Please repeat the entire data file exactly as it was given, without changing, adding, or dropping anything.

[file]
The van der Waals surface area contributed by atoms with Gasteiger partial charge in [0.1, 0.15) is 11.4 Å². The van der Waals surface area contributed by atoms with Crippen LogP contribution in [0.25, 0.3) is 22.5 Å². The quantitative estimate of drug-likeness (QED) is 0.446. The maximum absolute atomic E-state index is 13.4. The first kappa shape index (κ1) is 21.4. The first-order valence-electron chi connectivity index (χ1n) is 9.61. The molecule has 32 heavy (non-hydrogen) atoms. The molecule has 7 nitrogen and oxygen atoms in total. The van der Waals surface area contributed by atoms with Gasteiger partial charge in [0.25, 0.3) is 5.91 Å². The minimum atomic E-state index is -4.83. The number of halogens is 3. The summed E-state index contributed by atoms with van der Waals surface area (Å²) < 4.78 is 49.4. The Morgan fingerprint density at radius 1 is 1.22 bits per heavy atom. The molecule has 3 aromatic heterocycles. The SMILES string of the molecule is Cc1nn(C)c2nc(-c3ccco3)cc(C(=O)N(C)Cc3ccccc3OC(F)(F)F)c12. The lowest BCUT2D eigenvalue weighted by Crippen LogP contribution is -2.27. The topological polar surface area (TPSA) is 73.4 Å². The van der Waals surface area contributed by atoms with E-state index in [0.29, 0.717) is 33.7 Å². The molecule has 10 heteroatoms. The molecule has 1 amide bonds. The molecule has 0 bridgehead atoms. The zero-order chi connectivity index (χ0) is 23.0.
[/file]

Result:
The van der Waals surface area contributed by atoms with Gasteiger partial charge in [0.1, 0.15) is 11.4 Å². The van der Waals surface area contributed by atoms with Crippen LogP contribution in [0.25, 0.3) is 22.5 Å². The quantitative estimate of drug-likeness (QED) is 0.446. The maximum absolute atomic E-state index is 13.4. The first kappa shape index (κ1) is 21.4. The first-order valence-electron chi connectivity index (χ1n) is 9.61. The molecule has 32 heavy (non-hydrogen) atoms. The molecule has 7 nitrogen and oxygen atoms in total. The van der Waals surface area contributed by atoms with Gasteiger partial charge in [0.25, 0.3) is 5.91 Å². The minimum atomic E-state index is -4.83. The number of halogens is 3. The summed E-state index contributed by atoms with van der Waals surface area (Å²) < 4.78 is 49.4. The Morgan fingerprint density at radius 1 is 1.22 bits per heavy atom. The molecule has 3 aromatic heterocycles. The SMILES string of the molecule is Cc1nn(C)c2nc(-c3ccco3)cc(C(=O)N(C)Cc3ccccc3OC(F)(F)F)c12. The lowest BCUT2D eigenvalue weighted by Crippen LogP contribution is -2.27. The topological polar surface area (TPSA) is 73.4 Å². The van der Waals surface area contributed by atoms with E-state index in [0.29, 0.717) is 33.7 Å². The molecule has 10 heteroatoms. The molecule has 1 amide bonds. The molecule has 0 bridgehead atoms. The zero-order chi connectivity index (χ0) is 23.0.